50 years ago–1964–the federal government decided to declare war on smoking and tobacco, when the Surgeon General’s report came out. Tobacco dominated Tar Heel agriculture, accounting for half of the 1.1 billion in total farm receipts. Tobacco manufacturing created great wealth and family fortunes. Medical science was proving some bad effects, healthwise, from tobacco. There was a link between smoking and disease. Politicians hemmed and hawed about getting involved when the Surgeon General started making waves. Governor Terry Sanford of North Carolina, like others, dismissed the findings as recycled research. If there was a problem, science would take care of it. He was convinced that health research would ultimately exonerate tobacco. Sanford suggested that tobacco was not much different than whiskey or automobiles. (We hear a variety of arguments today, similar to this, on the gun issue.) The only major figure in North Carolina to defend the report was the Rev. Billy Graham who urged clergy to quit. Politicians continued to rationalize negative warnings about the ill effects of tobacco that this had been going on for hundreds of years.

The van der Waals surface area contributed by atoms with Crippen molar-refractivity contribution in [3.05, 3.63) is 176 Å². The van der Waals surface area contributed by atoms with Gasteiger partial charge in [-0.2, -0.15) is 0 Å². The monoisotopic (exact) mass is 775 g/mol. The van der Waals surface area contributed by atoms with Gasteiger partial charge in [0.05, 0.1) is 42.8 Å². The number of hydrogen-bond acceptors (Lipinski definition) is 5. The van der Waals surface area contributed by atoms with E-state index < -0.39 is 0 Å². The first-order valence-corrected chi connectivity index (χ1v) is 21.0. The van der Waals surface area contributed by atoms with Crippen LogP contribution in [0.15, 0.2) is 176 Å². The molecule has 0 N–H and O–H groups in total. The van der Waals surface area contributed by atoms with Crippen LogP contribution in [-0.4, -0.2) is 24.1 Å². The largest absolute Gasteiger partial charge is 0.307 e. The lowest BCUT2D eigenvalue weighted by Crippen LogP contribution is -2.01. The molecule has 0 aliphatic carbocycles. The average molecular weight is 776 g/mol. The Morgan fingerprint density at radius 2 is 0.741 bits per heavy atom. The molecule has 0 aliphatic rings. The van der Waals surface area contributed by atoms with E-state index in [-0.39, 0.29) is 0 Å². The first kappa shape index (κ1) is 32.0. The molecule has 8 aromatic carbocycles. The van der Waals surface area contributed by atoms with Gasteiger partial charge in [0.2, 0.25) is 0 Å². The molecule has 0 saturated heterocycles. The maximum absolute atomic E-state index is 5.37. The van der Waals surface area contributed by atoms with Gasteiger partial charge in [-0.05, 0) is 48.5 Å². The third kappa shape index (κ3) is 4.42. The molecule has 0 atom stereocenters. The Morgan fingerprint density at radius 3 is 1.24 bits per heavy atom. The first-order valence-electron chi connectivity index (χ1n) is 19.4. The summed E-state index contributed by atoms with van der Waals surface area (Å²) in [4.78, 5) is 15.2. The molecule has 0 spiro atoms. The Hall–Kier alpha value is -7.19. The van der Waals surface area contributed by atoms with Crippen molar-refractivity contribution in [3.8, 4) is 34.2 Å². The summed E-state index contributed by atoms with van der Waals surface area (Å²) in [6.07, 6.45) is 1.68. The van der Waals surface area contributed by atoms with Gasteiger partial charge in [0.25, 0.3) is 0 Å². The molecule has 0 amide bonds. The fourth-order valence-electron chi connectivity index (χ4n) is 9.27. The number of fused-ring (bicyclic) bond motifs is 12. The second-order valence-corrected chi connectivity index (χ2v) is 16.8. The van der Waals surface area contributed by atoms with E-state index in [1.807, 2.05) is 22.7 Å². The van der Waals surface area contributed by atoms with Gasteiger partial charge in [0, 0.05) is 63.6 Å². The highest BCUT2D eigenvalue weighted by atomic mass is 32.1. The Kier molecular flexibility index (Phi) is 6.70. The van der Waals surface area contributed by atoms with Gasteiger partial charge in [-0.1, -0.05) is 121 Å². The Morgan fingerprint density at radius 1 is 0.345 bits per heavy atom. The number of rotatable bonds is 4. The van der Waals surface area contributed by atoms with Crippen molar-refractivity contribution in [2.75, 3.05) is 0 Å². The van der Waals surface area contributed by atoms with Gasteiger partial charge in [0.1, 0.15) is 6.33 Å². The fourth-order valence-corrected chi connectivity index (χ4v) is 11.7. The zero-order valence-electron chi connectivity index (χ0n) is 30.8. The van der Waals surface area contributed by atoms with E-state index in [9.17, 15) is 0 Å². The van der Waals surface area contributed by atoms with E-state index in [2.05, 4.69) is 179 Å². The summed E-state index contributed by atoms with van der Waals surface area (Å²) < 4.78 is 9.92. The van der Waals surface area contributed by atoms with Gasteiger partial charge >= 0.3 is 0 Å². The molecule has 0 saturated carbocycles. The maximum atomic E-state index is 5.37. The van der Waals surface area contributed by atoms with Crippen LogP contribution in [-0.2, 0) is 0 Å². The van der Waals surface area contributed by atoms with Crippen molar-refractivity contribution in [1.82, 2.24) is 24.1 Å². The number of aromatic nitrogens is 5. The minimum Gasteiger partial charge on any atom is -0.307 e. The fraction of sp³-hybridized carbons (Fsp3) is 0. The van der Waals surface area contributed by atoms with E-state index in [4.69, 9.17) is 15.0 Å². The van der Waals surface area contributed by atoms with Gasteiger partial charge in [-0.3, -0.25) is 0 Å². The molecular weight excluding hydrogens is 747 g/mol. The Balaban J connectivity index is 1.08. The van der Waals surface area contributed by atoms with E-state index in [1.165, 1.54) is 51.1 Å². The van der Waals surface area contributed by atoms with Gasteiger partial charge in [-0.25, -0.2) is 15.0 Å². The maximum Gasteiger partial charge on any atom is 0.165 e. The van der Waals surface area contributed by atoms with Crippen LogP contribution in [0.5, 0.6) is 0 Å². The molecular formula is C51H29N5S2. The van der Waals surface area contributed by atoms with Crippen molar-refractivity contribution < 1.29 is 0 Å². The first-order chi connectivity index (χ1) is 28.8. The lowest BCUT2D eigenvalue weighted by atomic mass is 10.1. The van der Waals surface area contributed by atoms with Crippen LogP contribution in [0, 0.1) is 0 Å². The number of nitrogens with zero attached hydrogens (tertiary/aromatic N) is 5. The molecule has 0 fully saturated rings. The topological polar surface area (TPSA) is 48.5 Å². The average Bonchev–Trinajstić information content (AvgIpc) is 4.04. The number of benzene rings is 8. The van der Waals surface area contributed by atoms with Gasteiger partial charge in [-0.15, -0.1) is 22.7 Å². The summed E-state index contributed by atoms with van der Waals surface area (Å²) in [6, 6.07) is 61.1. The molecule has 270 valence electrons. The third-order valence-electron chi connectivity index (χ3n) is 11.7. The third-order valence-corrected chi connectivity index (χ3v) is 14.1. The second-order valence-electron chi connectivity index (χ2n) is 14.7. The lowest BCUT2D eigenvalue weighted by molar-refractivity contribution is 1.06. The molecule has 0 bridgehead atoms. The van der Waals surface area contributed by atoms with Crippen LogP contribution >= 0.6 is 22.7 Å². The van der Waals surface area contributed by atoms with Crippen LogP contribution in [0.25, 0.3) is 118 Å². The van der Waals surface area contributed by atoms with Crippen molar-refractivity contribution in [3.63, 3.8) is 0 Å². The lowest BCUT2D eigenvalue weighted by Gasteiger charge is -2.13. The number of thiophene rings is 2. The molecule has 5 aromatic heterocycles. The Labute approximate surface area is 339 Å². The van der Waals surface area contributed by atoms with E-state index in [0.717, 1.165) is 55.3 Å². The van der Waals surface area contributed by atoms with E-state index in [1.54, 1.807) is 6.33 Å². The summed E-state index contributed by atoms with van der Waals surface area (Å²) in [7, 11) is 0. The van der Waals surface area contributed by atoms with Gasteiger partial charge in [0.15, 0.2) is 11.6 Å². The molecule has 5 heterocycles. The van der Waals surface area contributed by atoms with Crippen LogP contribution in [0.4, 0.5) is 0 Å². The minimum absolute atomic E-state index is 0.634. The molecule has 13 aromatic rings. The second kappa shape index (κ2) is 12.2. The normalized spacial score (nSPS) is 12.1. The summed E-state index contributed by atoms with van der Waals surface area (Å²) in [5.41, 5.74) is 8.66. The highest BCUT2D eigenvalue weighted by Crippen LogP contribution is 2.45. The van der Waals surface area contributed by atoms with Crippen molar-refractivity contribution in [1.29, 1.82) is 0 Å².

In 1952 Reader’s Digest was ahead of the game. They published an expose, “Cancer By The Carton,” and two years later the American Cancer Society said smokers had a higher risk of disease. But what Reader’s Digest did was accelerate the expansion of filtered cigarettes. “Winston tastes good like a cigarette should.” What bull hockey. But the people bought it. Winston was the number one seller.
The S.G. Report had an effect. In 1965, a year after its release, the smoking rate for adult males dropped from 59% to 52%. For female smokers it went from 32% to 29%. Cigarette makers spent $200 million on advertising, 70% on TV. The pressure from Congress kept growing backed by the Federal Trade Commission and the last broadcast ad for tobacco ran in 1971. Excise taxes started going way up in 1983 and smoking rates kept falling. Today, only 19% of US adults smoke. North Carolina was the last state to add an excise tax. Who do we thank for that, Sen. Jesse Helms? At one time it was reported he wore a lapel button that said…”Thanks for smoking”.
In 1969 excise tax was 2 cents a pack. Today it’s 45 cents.
Data Source: Business North Carolina, March 2014